In social science (and educational) research, we often wish to understand how robust inferences about effects are to unobserved (or controlled for) covariates, possible problems with measurement, and other sources of bias. The goal of `konfound`

is to carry out sensitivity analysis to help analysts to *quantify how robust inferences are to potential sources of bias*. This R package provides tools to carry out sensitivity analysis as described in Frank, Maroulis, Duong, and Kelcey (2013) based on Rubin’s (1974) causal model as well as in Frank (2000) based on the impact threshold for a confounding variable.

You can install the CRAN version of konfound with:

You can install the development version from GitHub with:

`pkonfound()`

, for published studies, calculates (1) how much bias there must be in an estimate to invalidate/sustain an inference; (2) the impact of an omitted variable necessary to invalidate/sustain an inference for a regression coefficient:

```
library(konfound)
#> Sensitivity analysis as described in Frank,
#> Maroulis, Duong, and Kelcey (2013) and in
#> Frank (2000).
#> For more information visit http://konfound-it.com.
```

```
pkonfound(est_eff = 2,
std_err = .4,
n_obs = 100,
n_covariates = 3)
#> Robustness of Inference to Replacement (RIR):
#> To invalidate an inference, 60.29 % of the estimate would have to be due to bias.
#> This is based on a threshold of 0.794 for statistical significance (alpha = 0.05).
#>
#> To invalidate an inference, 60 observations would have to be replaced with cases
#> for which the effect is 0 (RIR = 60).
#>
#> See Frank et al. (2013) for a description of the method.
#>
#> Citation: Frank, K.A., Maroulis, S., Duong, M., and Kelcey, B. (2013).
#> What would it take to change an inference?
#> Using Rubin's causal model to interpret the
#> robustness of causal inferences.
#> Education, Evaluation and
#> Policy Analysis, 35 437-460.
#> For other forms of output, run
#> ?pkonfound and inspect the to_return argument
#> For models fit in R, consider use of konfound().
```

`konfound()`

calculates the same for models fit in R. For example, here are the coefficients for a linear model fit with `lm()`

using the built-in dataset `mtcars`

:

```
m1 <- lm(mpg ~ wt + hp, data = mtcars)
m1
#>
#> Call:
#> lm(formula = mpg ~ wt + hp, data = mtcars)
#>
#> Coefficients:
#> (Intercept) wt hp
#> 37.22727 -3.87783 -0.03177
summary(m1)
#>
#> Call:
#> lm(formula = mpg ~ wt + hp, data = mtcars)
#>
#> Residuals:
#> Min 1Q Median 3Q Max
#> -3.941 -1.600 -0.182 1.050 5.854
#>
#> Coefficients:
#> Estimate Std. Error t value Pr(>|t|)
#> (Intercept) 37.22727 1.59879 23.285 < 2e-16 ***
#> wt -3.87783 0.63273 -6.129 1.12e-06 ***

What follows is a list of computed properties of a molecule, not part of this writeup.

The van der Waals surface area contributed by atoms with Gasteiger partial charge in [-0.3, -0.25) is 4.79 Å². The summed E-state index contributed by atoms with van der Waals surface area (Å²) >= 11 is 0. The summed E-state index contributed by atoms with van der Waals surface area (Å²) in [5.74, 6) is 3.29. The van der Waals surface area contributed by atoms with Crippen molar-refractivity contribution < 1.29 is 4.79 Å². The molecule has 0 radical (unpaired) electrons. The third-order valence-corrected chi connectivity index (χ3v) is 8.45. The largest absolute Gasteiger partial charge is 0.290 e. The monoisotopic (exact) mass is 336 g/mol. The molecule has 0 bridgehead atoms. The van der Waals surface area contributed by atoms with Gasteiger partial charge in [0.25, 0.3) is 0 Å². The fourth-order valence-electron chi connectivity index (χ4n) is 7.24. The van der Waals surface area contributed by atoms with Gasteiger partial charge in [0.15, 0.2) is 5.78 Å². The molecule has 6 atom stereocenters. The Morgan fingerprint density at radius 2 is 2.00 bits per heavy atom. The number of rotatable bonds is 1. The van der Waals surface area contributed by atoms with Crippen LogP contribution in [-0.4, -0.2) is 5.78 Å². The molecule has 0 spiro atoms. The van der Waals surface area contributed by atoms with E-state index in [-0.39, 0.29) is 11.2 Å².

#> hp -0.03177 0.00903 -3.519 0.00145 **
#> ---
#> Signif. codes: 0 '***' 0.001 '**' 0.01 '*' 0.05 '.' 0.1 ' ' 1
#>
#> Residual standard error: 2.593 on 29 degrees of freedom
#> Multiple R-squared: 0.8268, Adjusted R-squared: 0.8148
#> F-statistic: 69.21 on 2 and 29 DF, p-value: 9.109e-12
```

Sensitivity analysis for the effect for `wt`

on `mpg`

can be carried out as follows, specifying the fitted model object:

```
konfound(m1, wt)
#> Robustness of Inference to Replacement (RIR):
#> To invalidate an inference, 66.521 % of the estimate would have to be due to bias.
#> This is based on a threshold of -1.298 for statistical significance (alpha = 0.05).
#>
#> To invalidate an inference, 21 observations would have to be replaced with cases
#> for which the effect is 0 (RIR = 21).
#>
#> See Frank et al. (2013) for a description of the method.
#>
#> Citation: Frank, K.A., Maroulis, S., Duong, M., and Kelcey, B. (2013).
#> What would it take to change an inference?
#> Using Rubin's causal model to interpret the
#> robustness of causal inferences.
#> Education, Evaluation and
#> Policy Analysis, 35 437-460.
#> NULL
```

We can use an existing (and built-in) dataset, such as `mkonfound_ex`

.

```
mkonfound_ex
#> # A tibble: 30 × 2
#> t df
#> <dbl> <dbl>
#> 1 7.08 178
#> 2 4.13 193
#> 3 1.89 47
#> 4 -4.17 138
#> 5 -1.19 97
#> 6 3.59 87
#> 7 0.282 117
#> 8 2.55 75
#> 9 -4.44 137
#> 10 -2.05 195
#> # ℹ 20 more rows
mkonfound(mkonfound_ex, t, df)
#> # A tibble: 30 × 7
#> t df action inference pct_bias_to_change_i…¹ itcv r_con
#> <dbl> <dbl> <chr> <chr> <dbl> <dbl> <dbl>
#> 1 7.08 178 to_invalidate reject_null 68.8 0.378 0.614
#> 2 4.13 193 to_invalidate reject_null 50.6 0.168 0.41
#> 3 1.89 47 to_sustain fail_to_rejec… 5.47 -0.012 0.11
#> 4 -4.17 138 to_invalidate reject_null 50.3 0.202 0.449
#> 5 -1.19 97 to_sustain fail_to_rejec… 39.4 -0.065 0.255
#> 6 3.59 87 to_invalidate reject_null 41.9 0.19 0.436
#> 7 0.282 117 to_sustain fail_to_rejec… 85.5 -0.131 0.361
#> 8 2.55 75 to_invalidate reject_null 20.6 0.075 0.274
#> 9 -4.44 137 to_invalidate reject_null 53.0 0.225 0.475
#> 10 -2.05 195 to_invalidate reject_null 3.51 0.006 0.077
#> # ℹ 20 more rows
#> # ℹ abbreviated name: ¹pct_bias_to_change_inference
```

To learn more about sensitivity analysis, please visit:

- The Introduction to konfound vignette, with detailed information about each of the functions (
`pkonfound()`

,`konfound()`

, and`mkounfound()`

) - The Konfound-It! interactive web application, with links to PowerPoints and key publications

We prefer for issues to be filed via GitHub (link to the issues page for `konfound`

here) though we also welcome questions or feedback requests via email (see the DESCRIPTION file).

Contributing guidelines are here.

Please note that the konfound project is released with a Contributor Code of Conduct. By contributing to this project, you agree to abide by its terms.